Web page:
- Jessi Curl, the former general manager for Bills Brothers Freight Salvage, was denied unemployment benefits after quitting his job. According to the ruling, Curl was frustrated with short staffing at the company and in May he approached the owner and the office manager and allegedly said, “F— you … I’m not wearing your f—ing masks … I’m outta this f—ing place. I’m going somewhere I can work with real men.”
- Roxanne Davis, who worked at the Winterset Casey’s General Store as a full-time cashier, was denied benefits. She had gone on leave in April due to concerns about the pandemic. Davis was 64 years old and suffers from hypertension and was concerned about risks posed by COVID-19. At the time, the employer did not require workers to wear masks. Noting that Casey’s “still does not require customers to wear a mask,” Administrative Law Judge James Timberland ruled last week that Davis was “on a leave of absence that she requested” and thus “had not been able to work.” She was denied regular state unemployment benefits.
- Matthew Eisenmann was denied benefits after losing his job at Two Rivers Bank and Trust where he worked as a branch manager. He was fired in June. Company policy required employees to have their temperature taken and answer questions about their health before they could enter the building each day. On June 17, during a routine review of the closed-circuit video captured at Eisenmann’s branch, company officials saw that employees tasked with taking the temperatures of co-workers were not wearing masks or gloves as instructed. When asked about that, Eisenmann allegedly said he and his branch employees felt the company was going overboard with protective measures; said wearing a mask could actually pose a health hazard; and admitted he was not taking mitigation policies seriously.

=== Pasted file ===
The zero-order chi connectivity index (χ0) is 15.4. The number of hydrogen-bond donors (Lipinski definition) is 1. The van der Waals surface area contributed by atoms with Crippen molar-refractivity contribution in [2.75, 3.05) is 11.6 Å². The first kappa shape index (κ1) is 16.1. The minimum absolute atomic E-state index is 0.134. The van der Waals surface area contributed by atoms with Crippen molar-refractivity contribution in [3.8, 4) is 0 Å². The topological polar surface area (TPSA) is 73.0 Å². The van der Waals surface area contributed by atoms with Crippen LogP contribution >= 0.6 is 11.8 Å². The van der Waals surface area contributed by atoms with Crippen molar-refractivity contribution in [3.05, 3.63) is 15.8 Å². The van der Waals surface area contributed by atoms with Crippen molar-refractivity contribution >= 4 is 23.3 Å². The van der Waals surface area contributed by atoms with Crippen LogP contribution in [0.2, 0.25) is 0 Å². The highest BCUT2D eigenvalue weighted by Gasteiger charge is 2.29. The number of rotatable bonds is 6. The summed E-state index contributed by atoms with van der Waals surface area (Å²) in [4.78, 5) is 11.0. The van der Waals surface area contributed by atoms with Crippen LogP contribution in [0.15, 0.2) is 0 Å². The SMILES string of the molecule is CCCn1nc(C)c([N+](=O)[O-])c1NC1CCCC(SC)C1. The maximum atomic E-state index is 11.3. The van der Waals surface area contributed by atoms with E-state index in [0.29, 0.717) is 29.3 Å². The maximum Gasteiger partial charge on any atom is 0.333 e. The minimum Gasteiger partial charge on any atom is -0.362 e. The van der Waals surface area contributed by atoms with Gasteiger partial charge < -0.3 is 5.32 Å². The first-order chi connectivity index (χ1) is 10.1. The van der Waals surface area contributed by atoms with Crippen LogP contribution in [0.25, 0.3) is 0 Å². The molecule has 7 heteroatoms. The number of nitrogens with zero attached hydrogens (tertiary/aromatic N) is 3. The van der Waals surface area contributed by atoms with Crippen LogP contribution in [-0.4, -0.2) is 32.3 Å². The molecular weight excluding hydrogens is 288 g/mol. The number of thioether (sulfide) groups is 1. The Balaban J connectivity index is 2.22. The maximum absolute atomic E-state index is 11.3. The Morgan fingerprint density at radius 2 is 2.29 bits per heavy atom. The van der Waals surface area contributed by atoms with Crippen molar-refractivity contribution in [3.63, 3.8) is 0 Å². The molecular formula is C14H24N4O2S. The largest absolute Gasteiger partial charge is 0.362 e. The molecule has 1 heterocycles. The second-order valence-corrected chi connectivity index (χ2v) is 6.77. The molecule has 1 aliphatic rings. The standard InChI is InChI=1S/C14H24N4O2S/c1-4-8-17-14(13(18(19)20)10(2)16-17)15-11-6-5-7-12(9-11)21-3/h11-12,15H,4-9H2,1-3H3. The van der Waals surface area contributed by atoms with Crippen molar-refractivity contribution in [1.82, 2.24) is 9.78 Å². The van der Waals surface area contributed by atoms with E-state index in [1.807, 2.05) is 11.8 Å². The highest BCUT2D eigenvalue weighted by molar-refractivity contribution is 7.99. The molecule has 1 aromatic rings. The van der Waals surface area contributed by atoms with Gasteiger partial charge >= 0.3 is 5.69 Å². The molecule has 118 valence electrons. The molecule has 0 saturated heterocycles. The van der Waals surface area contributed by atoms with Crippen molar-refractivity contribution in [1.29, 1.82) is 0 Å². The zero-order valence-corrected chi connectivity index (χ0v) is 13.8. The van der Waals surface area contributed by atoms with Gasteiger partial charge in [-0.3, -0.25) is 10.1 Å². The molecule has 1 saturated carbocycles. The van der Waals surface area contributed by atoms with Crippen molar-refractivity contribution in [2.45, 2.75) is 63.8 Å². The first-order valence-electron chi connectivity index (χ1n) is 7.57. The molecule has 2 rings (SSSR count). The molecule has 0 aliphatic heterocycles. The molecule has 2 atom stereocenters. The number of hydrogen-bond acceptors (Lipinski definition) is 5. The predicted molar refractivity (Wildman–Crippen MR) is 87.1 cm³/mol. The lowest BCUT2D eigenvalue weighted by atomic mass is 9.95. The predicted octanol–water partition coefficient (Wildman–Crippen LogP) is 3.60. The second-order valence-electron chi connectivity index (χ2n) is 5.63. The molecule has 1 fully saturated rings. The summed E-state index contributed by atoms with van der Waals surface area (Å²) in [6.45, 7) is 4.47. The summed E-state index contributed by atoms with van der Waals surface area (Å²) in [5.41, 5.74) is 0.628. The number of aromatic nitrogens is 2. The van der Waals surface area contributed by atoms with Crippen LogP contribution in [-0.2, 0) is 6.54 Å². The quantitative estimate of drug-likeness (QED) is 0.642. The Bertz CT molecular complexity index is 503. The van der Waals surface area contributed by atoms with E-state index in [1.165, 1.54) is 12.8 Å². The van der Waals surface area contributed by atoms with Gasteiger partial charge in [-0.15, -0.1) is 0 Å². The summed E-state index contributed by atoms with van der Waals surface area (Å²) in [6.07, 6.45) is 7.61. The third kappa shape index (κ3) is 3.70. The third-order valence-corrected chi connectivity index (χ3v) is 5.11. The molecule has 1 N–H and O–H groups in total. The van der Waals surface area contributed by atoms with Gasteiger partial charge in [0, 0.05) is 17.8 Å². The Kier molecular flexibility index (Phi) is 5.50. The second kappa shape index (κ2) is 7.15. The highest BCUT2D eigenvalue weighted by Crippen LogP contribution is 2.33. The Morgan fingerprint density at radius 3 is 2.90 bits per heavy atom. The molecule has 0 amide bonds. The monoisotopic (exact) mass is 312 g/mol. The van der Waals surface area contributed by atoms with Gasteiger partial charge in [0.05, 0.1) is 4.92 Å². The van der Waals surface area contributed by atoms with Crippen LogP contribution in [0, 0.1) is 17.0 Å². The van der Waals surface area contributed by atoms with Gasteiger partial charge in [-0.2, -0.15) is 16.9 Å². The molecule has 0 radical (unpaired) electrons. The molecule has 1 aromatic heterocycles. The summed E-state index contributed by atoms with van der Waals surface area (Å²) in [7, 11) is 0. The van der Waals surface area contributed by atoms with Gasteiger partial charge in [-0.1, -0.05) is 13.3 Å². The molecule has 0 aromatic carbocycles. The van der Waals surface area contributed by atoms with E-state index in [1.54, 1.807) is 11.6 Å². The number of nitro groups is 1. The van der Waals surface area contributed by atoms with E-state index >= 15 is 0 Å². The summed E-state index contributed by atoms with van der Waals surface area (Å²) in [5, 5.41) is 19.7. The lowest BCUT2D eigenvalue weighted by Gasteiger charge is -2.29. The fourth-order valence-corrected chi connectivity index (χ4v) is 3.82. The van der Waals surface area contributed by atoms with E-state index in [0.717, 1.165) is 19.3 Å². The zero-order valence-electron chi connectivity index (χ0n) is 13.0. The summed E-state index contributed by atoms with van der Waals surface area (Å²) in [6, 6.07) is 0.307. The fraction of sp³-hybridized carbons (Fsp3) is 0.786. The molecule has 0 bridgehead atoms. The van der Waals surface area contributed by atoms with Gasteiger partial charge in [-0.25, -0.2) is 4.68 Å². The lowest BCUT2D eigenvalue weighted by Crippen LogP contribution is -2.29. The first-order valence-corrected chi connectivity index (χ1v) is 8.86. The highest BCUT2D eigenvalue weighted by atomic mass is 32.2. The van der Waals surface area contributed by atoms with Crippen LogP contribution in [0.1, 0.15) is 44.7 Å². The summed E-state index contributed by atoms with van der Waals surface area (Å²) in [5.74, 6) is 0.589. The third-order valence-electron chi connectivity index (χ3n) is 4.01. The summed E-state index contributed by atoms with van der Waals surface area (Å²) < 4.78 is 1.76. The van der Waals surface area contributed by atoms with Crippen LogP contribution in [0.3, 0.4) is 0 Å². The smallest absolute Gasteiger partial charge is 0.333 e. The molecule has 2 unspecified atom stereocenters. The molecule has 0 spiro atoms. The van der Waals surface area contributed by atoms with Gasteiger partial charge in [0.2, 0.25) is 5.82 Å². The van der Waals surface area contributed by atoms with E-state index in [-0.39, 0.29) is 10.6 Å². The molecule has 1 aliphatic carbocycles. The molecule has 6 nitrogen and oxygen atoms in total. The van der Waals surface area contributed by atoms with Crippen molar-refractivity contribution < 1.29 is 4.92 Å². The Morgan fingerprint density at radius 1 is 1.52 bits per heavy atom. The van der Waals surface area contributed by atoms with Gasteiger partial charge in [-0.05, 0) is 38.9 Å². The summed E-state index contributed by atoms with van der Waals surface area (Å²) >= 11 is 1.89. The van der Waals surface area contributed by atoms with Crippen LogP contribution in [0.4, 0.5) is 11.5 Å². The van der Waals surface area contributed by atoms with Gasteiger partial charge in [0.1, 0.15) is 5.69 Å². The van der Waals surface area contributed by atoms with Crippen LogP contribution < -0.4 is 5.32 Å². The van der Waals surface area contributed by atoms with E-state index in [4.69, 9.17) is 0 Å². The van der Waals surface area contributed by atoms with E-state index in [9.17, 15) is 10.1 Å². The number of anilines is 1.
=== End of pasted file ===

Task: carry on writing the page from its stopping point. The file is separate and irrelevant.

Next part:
- Alexis Lee was denied benefits after quitting her job at CTCC Rentals, which runs the Grand Junction Bar & Grill in West Des Moines. The judge in the case found that in May, the restaurant posted on social media that it would be taking the temperature of staff members at the door and imposing other measures to protect customers. After the reopening, however, several employees allegedly objected to having their temperature taken and the employer decided to only take the temperatures of employees who reported feeling ill. When Lee reported for work, she allegedly found that no one took her temperature and her co-workers were not wearing gloves or masks and were not social distancing. Citing an underlying health condition that puts her immune system at risk, she quit. She was denied unemployment benefits, with the judge noting that the restaurant “should have done a better job of requiring servers to socially distance, but (Lee) did not give employer an opportunity to correct this issue by bringing it to a manager’s attention.”
- Jacey Grant was awarded benefits after quitting her job last spring with T.M. Sisson, who employed her as an administrative assistant. After visiting her ailing father in Illinois, Grant received a text message from Sisson, asking, “No exposure to Chinese Viruse [sic], right? Things are about to get real.” Grant responded: “Doing well … possible exposure but tons of washing and sanitizer.” During a subsequent phone conversation, recorded by Grant, Sisson was angry and allegedly cursed at her more than once. She told him she wouldn’t continue the conversation unless he was civil. When she received no such assurance, she chose not to return to work.